This outrage, stemmed from one particularly discerning lawyer/photographer/blogger, when she researched into what actually came of “pinning” interesting images and work to your Pinterest boards. The results she found, initially had her deleting her boards, and made a lot more people think twice about the fantastic new network. (It certainly made me re-think my approach to Pinterest.)
What this one blogger found, way down the boring terms and conditions that most of us accept blindly, not really anticipating we would be signing away our souls (without really reading any of it) was some rather interesting agreements a lot of us made, without even knowing!
Just incase you aren’t sure what this means to your Pinterest, “member content” is anything at all that you post, upload, publish or pin. This includes pinning from the internet and re-pinning content already uploaded to Pinterest. Although this may not seem like such a terrible thing, the implications that this copyright agreement brings are far reaching and potentially quite damaging. Think for a moment, think back now to your account, how many of the images do you actually own, or did you make? More often than not the answer will be not many, but it is important to understand that in the eyes of Pinterest, as soon you have put anything on your boards, you are legally accountable for it.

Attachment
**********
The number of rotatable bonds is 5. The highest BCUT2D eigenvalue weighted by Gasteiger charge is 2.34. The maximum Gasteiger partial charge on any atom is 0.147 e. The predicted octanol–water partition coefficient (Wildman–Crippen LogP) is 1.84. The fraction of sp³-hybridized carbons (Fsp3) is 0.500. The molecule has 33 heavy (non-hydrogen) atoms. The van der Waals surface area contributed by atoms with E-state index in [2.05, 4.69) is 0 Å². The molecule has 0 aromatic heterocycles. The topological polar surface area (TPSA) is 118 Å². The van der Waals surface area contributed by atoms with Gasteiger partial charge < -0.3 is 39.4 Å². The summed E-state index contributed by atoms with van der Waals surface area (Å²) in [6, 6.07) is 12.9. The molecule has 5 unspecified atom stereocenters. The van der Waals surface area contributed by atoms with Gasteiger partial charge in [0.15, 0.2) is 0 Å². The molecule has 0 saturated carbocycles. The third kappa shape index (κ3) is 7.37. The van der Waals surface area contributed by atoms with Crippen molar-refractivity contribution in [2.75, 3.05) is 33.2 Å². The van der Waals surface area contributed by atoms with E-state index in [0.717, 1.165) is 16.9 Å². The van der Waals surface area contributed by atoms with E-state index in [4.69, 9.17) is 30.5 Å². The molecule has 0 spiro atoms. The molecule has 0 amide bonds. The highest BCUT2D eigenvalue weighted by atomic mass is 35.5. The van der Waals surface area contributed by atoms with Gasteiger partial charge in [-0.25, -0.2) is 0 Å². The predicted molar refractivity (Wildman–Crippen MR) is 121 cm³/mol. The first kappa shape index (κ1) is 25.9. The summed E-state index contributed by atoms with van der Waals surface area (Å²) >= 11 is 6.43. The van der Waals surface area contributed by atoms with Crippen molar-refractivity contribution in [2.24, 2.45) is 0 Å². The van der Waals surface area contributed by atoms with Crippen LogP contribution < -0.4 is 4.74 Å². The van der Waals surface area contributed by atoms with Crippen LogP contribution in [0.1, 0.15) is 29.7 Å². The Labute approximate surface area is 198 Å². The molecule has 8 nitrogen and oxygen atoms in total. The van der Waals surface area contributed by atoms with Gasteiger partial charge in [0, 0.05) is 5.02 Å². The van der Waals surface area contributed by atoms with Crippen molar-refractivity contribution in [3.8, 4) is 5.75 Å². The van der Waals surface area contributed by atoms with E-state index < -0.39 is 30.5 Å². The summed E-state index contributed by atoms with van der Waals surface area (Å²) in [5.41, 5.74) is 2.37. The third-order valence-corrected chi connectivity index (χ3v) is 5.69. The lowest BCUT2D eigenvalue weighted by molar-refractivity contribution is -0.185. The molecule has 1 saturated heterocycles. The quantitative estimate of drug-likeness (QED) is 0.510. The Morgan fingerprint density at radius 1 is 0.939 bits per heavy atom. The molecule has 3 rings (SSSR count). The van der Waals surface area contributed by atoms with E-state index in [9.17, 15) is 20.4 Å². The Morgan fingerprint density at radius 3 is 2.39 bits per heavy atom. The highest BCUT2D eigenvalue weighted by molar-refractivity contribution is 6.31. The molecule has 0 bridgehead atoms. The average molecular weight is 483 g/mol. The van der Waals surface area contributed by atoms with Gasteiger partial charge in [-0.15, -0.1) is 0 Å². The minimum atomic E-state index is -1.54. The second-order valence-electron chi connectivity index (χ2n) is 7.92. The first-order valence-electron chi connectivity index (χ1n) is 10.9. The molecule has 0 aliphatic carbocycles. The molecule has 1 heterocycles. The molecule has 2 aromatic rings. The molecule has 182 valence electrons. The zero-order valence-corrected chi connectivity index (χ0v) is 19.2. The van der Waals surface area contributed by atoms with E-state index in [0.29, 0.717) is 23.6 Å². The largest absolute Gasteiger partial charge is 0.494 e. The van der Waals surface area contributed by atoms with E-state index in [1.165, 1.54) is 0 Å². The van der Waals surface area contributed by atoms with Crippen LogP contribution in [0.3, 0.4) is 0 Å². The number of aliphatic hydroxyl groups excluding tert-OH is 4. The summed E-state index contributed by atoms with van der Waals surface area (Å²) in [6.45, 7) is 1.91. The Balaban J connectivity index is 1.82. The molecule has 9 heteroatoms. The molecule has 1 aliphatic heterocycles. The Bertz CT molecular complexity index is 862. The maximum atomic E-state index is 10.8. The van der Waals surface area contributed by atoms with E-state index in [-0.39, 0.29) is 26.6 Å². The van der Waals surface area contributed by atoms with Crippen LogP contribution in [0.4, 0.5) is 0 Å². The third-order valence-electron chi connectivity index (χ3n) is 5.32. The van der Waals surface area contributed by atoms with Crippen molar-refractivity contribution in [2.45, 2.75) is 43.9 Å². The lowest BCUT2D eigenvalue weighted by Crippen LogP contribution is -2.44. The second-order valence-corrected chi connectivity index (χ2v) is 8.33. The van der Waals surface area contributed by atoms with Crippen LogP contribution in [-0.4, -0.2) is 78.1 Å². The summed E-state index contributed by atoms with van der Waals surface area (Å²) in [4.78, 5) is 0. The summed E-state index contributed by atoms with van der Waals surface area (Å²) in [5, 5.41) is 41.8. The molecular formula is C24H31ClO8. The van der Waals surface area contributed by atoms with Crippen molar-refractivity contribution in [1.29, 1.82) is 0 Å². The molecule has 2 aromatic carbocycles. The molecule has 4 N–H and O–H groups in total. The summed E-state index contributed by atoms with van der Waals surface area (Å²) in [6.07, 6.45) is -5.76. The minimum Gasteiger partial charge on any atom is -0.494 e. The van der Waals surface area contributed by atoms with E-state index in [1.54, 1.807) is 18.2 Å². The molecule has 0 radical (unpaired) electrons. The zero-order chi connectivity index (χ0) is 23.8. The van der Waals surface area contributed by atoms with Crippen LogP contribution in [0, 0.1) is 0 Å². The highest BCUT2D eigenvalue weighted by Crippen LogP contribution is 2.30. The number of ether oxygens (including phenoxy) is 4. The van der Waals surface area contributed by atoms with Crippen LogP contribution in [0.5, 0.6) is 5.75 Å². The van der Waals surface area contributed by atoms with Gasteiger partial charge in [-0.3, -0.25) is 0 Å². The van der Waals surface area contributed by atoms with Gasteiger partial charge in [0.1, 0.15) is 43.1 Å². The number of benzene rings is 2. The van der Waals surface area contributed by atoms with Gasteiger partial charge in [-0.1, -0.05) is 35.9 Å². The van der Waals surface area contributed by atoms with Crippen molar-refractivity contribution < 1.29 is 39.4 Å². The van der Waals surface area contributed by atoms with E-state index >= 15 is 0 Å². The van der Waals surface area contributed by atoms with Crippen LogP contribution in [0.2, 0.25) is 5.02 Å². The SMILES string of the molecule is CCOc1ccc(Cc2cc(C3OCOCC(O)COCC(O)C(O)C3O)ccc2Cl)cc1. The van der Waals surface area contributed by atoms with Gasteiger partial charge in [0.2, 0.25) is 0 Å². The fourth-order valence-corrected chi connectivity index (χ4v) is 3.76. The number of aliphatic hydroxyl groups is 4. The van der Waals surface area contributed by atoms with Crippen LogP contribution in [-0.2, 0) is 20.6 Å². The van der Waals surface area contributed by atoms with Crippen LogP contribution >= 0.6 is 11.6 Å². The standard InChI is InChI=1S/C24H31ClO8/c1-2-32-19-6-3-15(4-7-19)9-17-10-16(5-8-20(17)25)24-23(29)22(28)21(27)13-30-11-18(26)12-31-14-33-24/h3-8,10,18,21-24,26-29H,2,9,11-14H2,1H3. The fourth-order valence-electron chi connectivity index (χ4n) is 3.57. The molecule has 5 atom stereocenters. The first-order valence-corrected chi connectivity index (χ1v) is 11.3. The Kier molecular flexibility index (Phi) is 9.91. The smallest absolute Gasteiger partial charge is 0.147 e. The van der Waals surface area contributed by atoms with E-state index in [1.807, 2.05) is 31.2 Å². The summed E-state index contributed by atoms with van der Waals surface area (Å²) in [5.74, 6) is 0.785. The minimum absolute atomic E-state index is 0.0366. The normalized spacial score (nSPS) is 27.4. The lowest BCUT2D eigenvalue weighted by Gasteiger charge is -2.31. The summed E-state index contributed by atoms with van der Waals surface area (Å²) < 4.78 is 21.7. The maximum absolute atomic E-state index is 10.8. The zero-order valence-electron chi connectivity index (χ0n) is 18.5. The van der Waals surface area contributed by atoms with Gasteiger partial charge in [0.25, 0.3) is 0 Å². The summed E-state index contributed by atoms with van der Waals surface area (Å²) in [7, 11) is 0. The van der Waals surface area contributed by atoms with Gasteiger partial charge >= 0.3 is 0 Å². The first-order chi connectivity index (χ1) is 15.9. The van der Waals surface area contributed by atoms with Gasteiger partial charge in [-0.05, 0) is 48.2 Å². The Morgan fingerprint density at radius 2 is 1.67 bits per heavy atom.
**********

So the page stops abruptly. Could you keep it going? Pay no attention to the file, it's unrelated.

Copyright means that as soon as you create an image or a piece of work from scratch, that you are the only one who is legally allowed to reproduce, publish or share it. Meaning that the whole concept of Pinterest, involves all of its members breaking the law at all times, if they pin as freely as Pinterest suggests! As Pinterest users are encouraged to pin the largest size photos or images as possible, to ensure attractive and good-looking boards, copyright is definitely infringed and the users signs away their right to blame anyone else when they agree to the phrase used a number of times, in capitals:
Unlike other social media sites, on Pinterest, the users pin actual images, which makes it even more irritating for photographers and artists. Most social networks have a thumbnail of the image in question, which links back to the original site, pinning creates a brand new duplicate of the image, which then runs in competition to the original. This could mean that the original receives less traffic (due to Google’s ever-mysterious algorithm) and this will definitely leave them feeling a little miffed, and willing to get their lawyer involved to protect their copyrighted work and reputation.